In the middle of the Texas Gulf Coast, among a constellation of barrier islands where thousands of Texans come to fish, boat and play each year, lies one of the state’s most pristine and ecologically diverse aquatic habitats. Freshwater outflows from four major Texas rivers combine with Gulf saltwater to support five species of seagrass. An intricate network of bays and estuaries serves as a nursery for young crabs, shrimp and all manner of fish. The success of the small towns that dot this area — many of which were ravaged by Hurricane Harvey in 2017 — hinges on good stewardship of these fragile ecosystems.
But a plan proposed by the Port of Corpus Christi, a governmental body that facilitates sea trade at the elbow of the Texas Gulf Coast, could upend this sensitive habitat, environmental advocates say. The agency is aggressively pursuing a $1 billion project that would allow it to fully load massive tankers with crude oil for export. The ambitious effort would be the first of its kind in the United States: an onshore terminal that could fill “very large crude carriers,” some of the largest seafaring vessels in the world, with 2.2 million barrels of oil at a time.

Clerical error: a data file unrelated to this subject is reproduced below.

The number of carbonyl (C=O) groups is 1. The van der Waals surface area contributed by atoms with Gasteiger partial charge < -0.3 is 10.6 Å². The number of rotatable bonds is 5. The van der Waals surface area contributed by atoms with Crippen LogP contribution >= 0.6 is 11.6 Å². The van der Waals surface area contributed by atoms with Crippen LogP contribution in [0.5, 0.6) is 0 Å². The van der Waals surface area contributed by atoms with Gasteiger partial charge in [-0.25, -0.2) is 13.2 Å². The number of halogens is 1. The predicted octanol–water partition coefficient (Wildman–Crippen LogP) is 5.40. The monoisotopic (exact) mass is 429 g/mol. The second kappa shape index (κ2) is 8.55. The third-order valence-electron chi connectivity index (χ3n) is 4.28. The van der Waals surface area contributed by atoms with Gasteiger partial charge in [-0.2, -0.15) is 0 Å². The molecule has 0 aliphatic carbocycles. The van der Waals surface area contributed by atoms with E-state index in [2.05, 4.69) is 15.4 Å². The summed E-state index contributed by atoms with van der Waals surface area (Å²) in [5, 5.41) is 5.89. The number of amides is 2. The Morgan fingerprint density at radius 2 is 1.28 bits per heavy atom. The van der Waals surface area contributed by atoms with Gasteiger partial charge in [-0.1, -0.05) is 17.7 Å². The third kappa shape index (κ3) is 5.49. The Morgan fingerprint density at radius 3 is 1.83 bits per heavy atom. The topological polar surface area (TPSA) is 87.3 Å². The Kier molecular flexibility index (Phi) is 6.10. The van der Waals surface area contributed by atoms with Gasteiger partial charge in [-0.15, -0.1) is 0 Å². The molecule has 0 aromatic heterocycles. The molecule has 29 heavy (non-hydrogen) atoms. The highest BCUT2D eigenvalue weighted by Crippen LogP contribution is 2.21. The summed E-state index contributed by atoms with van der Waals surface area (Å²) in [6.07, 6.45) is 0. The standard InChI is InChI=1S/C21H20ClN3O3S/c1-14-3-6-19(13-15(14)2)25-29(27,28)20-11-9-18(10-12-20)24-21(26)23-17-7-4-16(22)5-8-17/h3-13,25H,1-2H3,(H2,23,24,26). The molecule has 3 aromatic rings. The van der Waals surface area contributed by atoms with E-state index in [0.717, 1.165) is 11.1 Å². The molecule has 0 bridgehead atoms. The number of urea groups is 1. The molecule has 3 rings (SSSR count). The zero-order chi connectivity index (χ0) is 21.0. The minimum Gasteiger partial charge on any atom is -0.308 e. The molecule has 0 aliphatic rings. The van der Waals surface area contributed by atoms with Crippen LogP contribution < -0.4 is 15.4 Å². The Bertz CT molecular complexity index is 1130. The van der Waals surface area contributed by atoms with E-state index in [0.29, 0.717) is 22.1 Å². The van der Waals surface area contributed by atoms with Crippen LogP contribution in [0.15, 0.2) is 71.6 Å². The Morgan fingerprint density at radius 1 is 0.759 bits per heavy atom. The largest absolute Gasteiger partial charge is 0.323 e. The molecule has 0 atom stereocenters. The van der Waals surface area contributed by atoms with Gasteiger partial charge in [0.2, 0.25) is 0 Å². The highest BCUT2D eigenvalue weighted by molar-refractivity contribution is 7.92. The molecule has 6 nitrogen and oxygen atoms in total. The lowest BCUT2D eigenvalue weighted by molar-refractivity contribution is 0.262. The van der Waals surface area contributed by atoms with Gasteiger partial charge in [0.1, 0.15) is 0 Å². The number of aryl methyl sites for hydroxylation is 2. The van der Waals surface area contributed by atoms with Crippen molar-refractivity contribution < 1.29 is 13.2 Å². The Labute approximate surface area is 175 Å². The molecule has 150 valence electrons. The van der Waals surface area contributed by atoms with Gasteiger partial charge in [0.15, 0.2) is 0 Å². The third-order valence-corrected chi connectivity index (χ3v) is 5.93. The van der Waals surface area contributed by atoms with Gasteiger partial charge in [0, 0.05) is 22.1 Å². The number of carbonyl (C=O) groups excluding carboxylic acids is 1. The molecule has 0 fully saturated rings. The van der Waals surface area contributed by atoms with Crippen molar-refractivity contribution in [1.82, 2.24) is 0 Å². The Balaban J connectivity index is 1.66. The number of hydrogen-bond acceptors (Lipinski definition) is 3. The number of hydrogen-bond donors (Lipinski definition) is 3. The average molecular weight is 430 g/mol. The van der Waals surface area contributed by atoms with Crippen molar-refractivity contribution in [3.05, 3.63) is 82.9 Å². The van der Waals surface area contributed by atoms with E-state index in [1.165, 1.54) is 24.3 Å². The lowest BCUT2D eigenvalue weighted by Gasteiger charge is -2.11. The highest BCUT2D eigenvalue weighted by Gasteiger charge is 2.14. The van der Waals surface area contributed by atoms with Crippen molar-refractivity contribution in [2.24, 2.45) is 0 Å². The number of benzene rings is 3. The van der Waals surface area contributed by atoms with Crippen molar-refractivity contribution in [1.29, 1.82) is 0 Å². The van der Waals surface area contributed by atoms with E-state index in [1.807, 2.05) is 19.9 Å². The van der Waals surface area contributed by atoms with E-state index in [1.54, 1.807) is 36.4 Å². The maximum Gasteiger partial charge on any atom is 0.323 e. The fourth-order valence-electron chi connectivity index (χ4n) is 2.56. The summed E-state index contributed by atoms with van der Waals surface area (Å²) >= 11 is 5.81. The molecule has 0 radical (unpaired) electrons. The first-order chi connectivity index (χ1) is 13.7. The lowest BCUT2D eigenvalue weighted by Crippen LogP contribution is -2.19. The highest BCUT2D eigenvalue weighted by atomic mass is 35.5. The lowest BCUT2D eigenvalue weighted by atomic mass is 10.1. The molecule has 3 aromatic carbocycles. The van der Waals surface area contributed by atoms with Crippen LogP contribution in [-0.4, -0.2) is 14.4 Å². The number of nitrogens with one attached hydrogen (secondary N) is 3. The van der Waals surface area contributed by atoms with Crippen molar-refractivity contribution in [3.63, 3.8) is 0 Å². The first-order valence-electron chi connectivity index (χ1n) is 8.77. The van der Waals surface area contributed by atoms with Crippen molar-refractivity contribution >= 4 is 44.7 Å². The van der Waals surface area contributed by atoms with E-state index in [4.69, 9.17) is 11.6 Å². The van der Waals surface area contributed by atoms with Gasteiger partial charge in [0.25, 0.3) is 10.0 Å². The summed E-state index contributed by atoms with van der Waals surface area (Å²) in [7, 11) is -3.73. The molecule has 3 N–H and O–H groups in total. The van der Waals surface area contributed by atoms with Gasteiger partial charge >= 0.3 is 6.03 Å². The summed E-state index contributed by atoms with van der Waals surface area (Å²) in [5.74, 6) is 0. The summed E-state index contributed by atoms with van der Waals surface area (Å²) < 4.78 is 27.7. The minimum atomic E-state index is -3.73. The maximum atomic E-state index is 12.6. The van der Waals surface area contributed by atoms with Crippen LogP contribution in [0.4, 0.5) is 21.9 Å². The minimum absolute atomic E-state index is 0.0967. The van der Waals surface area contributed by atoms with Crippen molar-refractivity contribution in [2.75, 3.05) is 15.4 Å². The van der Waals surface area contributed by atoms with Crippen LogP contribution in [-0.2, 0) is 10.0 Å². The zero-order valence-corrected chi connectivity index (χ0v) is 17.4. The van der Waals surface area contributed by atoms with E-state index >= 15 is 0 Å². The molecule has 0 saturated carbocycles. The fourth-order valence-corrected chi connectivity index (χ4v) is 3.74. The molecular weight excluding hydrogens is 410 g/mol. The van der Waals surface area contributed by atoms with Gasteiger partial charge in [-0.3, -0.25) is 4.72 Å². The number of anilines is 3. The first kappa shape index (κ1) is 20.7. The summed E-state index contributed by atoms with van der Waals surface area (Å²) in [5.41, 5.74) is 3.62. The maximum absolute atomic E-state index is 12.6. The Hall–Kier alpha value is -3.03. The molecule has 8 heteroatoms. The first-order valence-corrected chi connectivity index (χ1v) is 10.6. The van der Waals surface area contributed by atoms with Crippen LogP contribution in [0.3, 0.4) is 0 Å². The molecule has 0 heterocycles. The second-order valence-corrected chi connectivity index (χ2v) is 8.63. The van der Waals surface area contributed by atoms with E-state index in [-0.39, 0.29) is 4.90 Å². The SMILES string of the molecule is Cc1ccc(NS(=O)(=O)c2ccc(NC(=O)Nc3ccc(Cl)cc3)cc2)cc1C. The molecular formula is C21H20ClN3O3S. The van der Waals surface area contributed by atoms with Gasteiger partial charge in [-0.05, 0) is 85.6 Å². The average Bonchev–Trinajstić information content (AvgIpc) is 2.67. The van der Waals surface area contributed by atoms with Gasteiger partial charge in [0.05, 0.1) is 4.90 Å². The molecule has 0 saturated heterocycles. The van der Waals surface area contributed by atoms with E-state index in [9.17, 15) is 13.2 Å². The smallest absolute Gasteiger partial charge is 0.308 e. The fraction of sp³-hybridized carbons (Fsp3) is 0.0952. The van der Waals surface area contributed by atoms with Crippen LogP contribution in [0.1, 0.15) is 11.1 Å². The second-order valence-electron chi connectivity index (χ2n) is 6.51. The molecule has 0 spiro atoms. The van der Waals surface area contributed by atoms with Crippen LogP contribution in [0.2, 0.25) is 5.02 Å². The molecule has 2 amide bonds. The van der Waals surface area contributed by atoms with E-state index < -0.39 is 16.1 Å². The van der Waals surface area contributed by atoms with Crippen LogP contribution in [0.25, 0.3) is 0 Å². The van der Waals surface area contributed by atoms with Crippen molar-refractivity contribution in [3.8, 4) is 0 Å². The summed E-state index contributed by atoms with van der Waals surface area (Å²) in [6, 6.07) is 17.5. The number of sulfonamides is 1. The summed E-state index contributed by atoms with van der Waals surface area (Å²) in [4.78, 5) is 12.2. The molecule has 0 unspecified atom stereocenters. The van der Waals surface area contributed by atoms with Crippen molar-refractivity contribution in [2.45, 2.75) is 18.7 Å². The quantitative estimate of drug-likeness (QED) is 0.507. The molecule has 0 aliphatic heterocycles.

Such an endeavor would require erecting a hulking new oil loading facility on Harbor Island, just a stone’s throw from downtown Port Aransas, along with significantly deepening and widening shipping channels to accommodate the massive vessels. The development, which is projected to reel in $22 million in its first year, comes as record amounts of crude are being pumped from Texas oil fields for buyers overseas. The petroleum industry has complained that a shortage of export infrastructure has bottlenecked production. Now the Port of Corpus Christi, along with private energy companies, is heeding the call to beef up export capacity along the Texas coast.
Rick Tinnin, a longtime Port Aransas resident and activist who is the former director of marine education programs for the University of Texas Marine Science Institute, said the industry “couldn’t have picked a worse place” for the project. The terminal would be constructed at the mouth of the port’s shipping channel, which is also where Gulf currents sweep crab, fish and shrimp larvae northward into bays. Dredging the shipping channels from their current depth of 45 feet to 75 feet will churn up silt and sediment underwater, potentially shading out the seagrass and killing it, Tinnin said.
“To put something as potentially dangerous as this project at the mouth of this estuarine system is insane,” he said. “It’s a system, and anything they do to disrupt one part of the system disrupts the whole thing.” Tinnin isn’t the only one with concerns. A new group, the Port Aransas Conservancy, has sprung up to oppose the proposal. In February, locals crowded a city council meeting to express their dismay; city council members later approved a resolution authorizing city staff to mount a legal challenge to the project.